There is little information about the founding team. This would definitely be the case if they plan on skipping town after everything shuts down, or if they did that in the past. Further, it seems there is evidence that the founders they do know about seem to have been involved in fraud. This doesn’t look good for USI.

So people might even think this reflects poorly on Bitcoin or on Crypto as a whole. Well, you wouldn’t blame USD every time a Ponzi was conducted in dollars, would you? Probably not. Hence blaming Crypto for this really isn’t that helpful.

Read more about my past reporting on Ponzi’s

Tuesday, February 27, 2018

Nyan Parlement

I meant to write about this when it was news, but often times, I’m pretty slow at releasing content. Speaking of which, I am looking for guest contributors.

But about a year ago, I officially became a founding member of the Nyancoin Parlement. The parliament is an interesting system and is like a mix of a corporate board of directors and a legislative government body. The fundamental principle behind the Nyancoin Parlement is one coin is one vote. Nyan coin are used to give electing power to those in office. A coin can only be used to endorse one candidate at a time. One of the issues was if Coinaday should be the “Dictator pro tem” of the Parlement.

So if I wanted to vote Yes (which I did), I could use my 100,000 coin endorsement and vote on it. But if someone else is endorsed with more coins, they will overall have more sway than me. Overall whichever receives the most votes (in the form of coin endorsements) wins.

As far as I can tell, this seems to be the only system of its kind. But I haven’t conducted an exclusive search by any means.

There recently has been some activity in the Nyancoin Parlement, and perhaps some new exciting news will be forthcoming. Then again, it might take a while for me to write about it.

Monday, February 26, 2018

Sunday, February 25, 2018

Don't put money into what you don't understand

Part of the mission of this blog is to point out scams. Sometimes I suspect scams and don’t say enough. Here is another potentially dangerous site I am looking into. Buying mining somewhere else is a risky proposition, so be careful. The site does offer free mining, so maybe you can investigate it with me.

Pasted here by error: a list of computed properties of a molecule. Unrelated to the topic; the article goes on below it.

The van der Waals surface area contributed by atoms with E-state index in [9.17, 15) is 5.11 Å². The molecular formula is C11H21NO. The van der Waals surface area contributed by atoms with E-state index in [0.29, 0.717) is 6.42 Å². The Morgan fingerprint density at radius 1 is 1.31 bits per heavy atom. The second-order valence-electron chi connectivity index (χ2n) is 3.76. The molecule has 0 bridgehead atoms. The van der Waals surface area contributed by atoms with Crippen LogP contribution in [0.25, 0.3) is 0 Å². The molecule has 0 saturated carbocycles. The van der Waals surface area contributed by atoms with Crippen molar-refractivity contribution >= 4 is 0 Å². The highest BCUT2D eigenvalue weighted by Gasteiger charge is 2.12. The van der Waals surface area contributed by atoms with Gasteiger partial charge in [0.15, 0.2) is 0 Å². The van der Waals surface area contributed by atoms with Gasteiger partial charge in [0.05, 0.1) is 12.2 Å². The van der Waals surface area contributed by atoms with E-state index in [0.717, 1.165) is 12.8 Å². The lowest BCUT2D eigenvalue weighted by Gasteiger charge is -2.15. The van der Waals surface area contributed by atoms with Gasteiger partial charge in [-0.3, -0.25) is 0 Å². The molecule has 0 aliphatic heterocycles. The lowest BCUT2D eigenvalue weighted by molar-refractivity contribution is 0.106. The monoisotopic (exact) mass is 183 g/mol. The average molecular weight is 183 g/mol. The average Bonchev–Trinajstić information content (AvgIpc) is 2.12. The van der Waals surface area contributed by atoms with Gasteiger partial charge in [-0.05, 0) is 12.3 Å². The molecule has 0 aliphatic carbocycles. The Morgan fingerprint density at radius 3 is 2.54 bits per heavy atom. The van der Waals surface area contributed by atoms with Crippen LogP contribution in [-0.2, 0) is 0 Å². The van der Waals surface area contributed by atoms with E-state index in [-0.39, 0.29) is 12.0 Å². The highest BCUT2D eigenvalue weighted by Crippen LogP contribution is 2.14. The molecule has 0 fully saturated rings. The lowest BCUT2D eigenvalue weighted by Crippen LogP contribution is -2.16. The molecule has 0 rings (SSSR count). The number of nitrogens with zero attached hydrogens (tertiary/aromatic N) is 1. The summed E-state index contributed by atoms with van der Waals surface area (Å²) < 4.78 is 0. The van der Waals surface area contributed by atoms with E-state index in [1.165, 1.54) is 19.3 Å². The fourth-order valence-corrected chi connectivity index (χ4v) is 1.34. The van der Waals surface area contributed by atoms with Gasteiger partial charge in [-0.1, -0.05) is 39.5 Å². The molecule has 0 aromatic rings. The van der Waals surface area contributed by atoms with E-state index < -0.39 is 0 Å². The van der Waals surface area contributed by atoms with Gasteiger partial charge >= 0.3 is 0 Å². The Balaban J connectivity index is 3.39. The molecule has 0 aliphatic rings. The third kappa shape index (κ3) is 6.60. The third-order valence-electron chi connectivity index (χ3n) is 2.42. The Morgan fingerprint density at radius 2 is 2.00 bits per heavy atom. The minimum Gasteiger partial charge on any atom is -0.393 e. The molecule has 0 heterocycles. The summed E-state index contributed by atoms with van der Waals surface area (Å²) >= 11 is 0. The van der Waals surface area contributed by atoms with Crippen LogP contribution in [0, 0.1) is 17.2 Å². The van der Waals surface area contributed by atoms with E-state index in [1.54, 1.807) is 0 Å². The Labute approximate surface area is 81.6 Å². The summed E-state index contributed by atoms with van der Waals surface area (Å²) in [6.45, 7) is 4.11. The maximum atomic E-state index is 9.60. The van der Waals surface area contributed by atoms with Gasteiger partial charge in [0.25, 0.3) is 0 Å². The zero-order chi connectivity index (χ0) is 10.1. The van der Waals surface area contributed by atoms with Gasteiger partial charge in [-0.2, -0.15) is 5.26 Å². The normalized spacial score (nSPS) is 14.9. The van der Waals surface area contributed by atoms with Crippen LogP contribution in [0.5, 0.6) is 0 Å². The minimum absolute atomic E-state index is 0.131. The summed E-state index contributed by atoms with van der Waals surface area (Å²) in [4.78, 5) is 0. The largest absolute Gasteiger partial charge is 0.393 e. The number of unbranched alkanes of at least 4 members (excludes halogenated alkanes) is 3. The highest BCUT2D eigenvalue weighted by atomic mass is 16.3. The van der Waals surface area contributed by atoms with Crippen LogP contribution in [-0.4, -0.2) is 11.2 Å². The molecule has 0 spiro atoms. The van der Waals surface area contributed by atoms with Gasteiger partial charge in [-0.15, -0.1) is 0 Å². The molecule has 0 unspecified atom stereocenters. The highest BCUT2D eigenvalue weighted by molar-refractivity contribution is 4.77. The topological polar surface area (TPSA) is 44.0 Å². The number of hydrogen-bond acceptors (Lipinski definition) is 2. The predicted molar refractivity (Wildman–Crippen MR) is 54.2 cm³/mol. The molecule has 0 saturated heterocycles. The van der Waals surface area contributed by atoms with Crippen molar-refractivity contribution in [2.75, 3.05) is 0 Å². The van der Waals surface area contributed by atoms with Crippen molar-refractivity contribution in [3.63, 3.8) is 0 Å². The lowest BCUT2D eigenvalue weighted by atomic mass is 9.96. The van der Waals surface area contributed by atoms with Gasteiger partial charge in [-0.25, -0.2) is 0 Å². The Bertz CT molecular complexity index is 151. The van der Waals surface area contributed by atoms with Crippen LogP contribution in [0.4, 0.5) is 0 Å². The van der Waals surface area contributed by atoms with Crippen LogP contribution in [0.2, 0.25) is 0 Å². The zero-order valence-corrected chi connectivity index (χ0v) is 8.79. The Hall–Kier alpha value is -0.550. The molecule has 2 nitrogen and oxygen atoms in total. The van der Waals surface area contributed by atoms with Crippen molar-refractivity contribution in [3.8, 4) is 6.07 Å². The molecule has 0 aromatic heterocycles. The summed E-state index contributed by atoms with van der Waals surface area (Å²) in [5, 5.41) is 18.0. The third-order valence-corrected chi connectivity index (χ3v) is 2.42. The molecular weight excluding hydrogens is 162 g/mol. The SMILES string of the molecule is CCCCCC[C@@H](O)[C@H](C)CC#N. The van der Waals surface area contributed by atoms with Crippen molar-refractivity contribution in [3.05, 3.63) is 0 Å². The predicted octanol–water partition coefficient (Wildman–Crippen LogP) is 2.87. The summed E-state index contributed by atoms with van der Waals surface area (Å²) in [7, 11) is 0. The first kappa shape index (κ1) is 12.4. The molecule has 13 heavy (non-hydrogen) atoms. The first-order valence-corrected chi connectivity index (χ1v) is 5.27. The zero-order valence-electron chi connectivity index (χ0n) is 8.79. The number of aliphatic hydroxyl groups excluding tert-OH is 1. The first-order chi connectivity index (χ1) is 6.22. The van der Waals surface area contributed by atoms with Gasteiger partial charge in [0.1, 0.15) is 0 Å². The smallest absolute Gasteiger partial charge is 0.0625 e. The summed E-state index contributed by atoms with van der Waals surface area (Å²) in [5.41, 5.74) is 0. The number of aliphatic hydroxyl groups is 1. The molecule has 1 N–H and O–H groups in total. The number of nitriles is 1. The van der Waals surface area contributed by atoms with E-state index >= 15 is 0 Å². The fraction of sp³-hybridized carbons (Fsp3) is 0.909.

Here is an older story that I didn’t get around to publishing. ( Ref1, 2, 3)
What happened is this guy bought a ledger Nano, and included in the box was a piece of paper with additional setup instructions. This piece of paper was not from the manufacturer, it was included by the reseller. The buyer followed the directions which enabled the seller to steal all of the buyer’s Bitcoin.
Long story short, know what you are getting into. I don’t use a standalone hardware wallet, as it doesn’t solve one of the simplest problems with a physical wallet, it can get lost or stolen. Sure, you can save your key on a physical piece of paper, but if your home has a problem like a fire, this will not help you.

Here is another unrelated scam. Bitcoin is becoming mainstream enough that scams are also becoming more mainstream. Some of these scams are obvious even if the subject was USD rather than a cryptocurrency. For example, on reddit someone was claiming to host a giveaway where you give them .5 ltc and then they will give 10 ltc back to you. This scam is clear in USD as well. Some scams are more sophisticated. Like in the paragraph above. It's not obvious why using the private key contained in the Nano ledge box is a bad idea unless you are familiar with Cryptocurrency.

In short, don’t put money in things you don’t understand!